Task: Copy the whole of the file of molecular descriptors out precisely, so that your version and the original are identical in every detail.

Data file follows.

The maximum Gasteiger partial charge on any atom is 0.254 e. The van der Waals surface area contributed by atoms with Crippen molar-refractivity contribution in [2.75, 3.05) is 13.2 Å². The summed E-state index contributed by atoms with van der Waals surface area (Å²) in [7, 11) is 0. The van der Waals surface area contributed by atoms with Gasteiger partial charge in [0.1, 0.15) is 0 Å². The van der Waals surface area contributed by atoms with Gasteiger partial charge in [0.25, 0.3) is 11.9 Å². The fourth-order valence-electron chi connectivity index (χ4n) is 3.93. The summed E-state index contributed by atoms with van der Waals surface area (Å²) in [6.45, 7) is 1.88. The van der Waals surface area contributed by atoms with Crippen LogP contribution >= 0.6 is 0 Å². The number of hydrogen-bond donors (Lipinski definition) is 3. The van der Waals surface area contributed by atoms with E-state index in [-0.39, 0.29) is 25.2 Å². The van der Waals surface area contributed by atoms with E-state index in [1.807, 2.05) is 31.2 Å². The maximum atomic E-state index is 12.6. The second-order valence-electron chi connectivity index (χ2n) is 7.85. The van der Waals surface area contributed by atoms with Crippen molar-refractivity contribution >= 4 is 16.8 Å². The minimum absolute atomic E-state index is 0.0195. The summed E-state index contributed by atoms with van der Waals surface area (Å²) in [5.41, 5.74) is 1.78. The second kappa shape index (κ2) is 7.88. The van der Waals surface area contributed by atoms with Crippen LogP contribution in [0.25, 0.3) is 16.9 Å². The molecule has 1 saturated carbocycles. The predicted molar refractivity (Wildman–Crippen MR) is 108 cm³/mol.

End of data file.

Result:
The maximum Gasteiger partial charge on any atom is 0.254 e. The van der Waals surface area contributed by atoms with Crippen molar-refractivity contribution in [2.75, 3.05) is 13.2 Å². The summed E-state index contributed by atoms with van der Waals surface area (Å²) in [7, 11) is 0. The van der Waals surface area contributed by atoms with Gasteiger partial charge in [0.1, 0.15) is 0 Å². The van der Waals surface area contributed by atoms with Gasteiger partial charge in [0.25, 0.3) is 11.9 Å². The fourth-order valence-electron chi connectivity index (χ4n) is 3.93. The summed E-state index contributed by atoms with van der Waals surface area (Å²) in [6.45, 7) is 1.88. The van der Waals surface area contributed by atoms with Crippen LogP contribution >= 0.6 is 0 Å². The number of hydrogen-bond donors (Lipinski definition) is 3. The van der Waals surface area contributed by atoms with E-state index in [-0.39, 0.29) is 25.2 Å². The van der Waals surface area contributed by atoms with E-state index in [1.807, 2.05) is 31.2 Å². The maximum atomic E-state index is 12.6. The second-order valence-electron chi connectivity index (χ2n) is 7.85. The van der Waals surface area contributed by atoms with Crippen molar-refractivity contribution >= 4 is 16.8 Å². The minimum absolute atomic E-state index is 0.0195. The summed E-state index contributed by atoms with van der Waals surface area (Å²) in [5.41, 5.74) is 1.78. The second kappa shape index (κ2) is 7.88. The van der Waals surface area contributed by atoms with Crippen LogP contribution in [0.25, 0.3) is 16.9 Å². The molecule has 1 saturated carbocycles. The predicted molar refractivity (Wildman–Crippen MR) is 108 cm³/mol.